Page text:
Research: Women and men Are Equally Bad at Multitasking
According to popular stereotypes, women are better multitaskers. While there have been some scientific studies that have found a female advantage in multitasking, other studies have found either no sex differences or a male advantage. A team of researchers set out to test this once again, using a computer simulation that mimicked an everyday situation—a method that allowed them to create a real-world environment while controlling for a number of variables. They found no differences between male and female participants.
According to popular stereotypes, women are better multitaskers. In fact, a quick Google search leads to many press articles claiming a female advantage. For example, women came out as better multitaskers when researchers used fMRI scans to measure brain activity, computer tests to measure response times, and an exercise in which people walking on a treadmill had to simultaneously complete a cognitive task.
From analyzing decades of studies of men and women in other cognitive skills, we know that men’s and women’s performance is usually quite similar. Yet there are a few tasks in which men and women consistently outperform each other — on average: For example, it is well-established that men typically fare better when imagining what complex 3-dimensional figures would look like if they were rotated. In turn, women reliably outperform men in certain verbal abilities such as remembering a list of words or other verbal content.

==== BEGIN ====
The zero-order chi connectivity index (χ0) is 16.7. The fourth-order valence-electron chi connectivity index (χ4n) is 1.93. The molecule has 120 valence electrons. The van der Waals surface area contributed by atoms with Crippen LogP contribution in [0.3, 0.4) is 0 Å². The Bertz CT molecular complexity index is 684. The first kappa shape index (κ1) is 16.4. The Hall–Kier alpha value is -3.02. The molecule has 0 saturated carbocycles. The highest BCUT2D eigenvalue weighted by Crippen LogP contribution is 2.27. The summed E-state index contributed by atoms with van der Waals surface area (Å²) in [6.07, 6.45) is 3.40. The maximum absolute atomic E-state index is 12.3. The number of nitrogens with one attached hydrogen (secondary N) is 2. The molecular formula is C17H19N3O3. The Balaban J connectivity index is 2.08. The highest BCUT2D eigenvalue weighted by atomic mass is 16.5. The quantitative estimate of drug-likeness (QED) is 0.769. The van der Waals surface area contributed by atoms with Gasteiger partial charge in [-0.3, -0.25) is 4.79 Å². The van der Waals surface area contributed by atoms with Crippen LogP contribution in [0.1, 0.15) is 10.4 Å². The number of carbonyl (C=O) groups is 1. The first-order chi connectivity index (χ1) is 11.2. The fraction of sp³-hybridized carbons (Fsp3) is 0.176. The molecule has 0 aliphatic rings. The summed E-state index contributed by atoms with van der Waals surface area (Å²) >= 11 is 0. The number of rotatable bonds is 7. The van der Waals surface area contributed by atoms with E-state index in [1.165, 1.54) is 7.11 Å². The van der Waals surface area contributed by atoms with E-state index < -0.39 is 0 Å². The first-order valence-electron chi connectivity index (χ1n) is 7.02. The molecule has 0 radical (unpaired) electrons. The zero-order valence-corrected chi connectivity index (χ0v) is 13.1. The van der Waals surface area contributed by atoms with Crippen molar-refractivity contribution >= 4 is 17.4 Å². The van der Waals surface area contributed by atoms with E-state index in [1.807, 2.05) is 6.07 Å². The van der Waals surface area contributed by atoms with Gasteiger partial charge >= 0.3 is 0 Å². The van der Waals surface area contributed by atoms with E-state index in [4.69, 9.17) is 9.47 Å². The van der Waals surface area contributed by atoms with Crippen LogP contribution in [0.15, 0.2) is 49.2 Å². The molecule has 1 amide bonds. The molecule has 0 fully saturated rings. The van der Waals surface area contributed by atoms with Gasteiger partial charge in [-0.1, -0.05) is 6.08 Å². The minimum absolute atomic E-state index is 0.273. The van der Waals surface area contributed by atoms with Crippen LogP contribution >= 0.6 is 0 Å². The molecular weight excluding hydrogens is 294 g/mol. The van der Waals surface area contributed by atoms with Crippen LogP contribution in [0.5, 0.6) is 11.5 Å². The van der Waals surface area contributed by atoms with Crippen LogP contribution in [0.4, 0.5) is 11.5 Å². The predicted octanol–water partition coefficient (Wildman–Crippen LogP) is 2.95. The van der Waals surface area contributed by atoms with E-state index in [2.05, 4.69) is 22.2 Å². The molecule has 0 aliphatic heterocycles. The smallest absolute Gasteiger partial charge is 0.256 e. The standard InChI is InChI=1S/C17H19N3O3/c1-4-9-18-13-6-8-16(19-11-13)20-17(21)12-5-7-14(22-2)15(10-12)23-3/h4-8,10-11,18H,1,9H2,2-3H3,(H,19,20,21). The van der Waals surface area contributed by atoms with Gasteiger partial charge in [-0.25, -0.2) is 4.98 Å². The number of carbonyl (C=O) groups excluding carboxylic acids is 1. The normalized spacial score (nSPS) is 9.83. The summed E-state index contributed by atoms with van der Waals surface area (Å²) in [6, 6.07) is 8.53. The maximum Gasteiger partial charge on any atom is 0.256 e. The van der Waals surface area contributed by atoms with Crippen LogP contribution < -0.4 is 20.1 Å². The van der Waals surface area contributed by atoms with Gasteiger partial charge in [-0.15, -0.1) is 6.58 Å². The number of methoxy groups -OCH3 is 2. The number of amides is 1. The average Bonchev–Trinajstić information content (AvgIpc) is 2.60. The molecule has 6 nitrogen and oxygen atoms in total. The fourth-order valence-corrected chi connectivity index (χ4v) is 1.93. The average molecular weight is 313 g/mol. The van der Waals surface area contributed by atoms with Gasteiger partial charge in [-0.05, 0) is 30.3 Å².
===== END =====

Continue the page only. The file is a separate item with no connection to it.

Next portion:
While women’s supposed superiority at multitasking has garnered headlines, the scientific findings regarding sex differences in multitasking abilities are rather inconsistent: some studies found no sex differences while others reported either a male or female advantage.
One reason for these inconsistent findings may be that, to date, the vast majority of studies have examined gender differences using artificial laboratory tasks that do not match with the complex and challenging multitasking activities of everyday life. Another possible culprit is that different researchers define multitasking differently.
To address these concerns, we developed a computerized task — The Meeting Preparation Task (CMPT) — that was designed to resemble everyday life activities and, at the same time, that was grounded in the most comprehensive theoretical model of multitasking activities. That would be the model of University College London professor Paul Burgess. He defines two types of multitasking — concurrent multitasking, in which you do two or more activities at the same time (talking on the phone while driving) and serial multitasking, in which you switch rapidly between tasks (preparing your next meeting and answering an email, being interrupted by a colleague, checking Twitter). It’s this latter type of multitasking that most of us do most often, and this type of multitasking we wanted to test.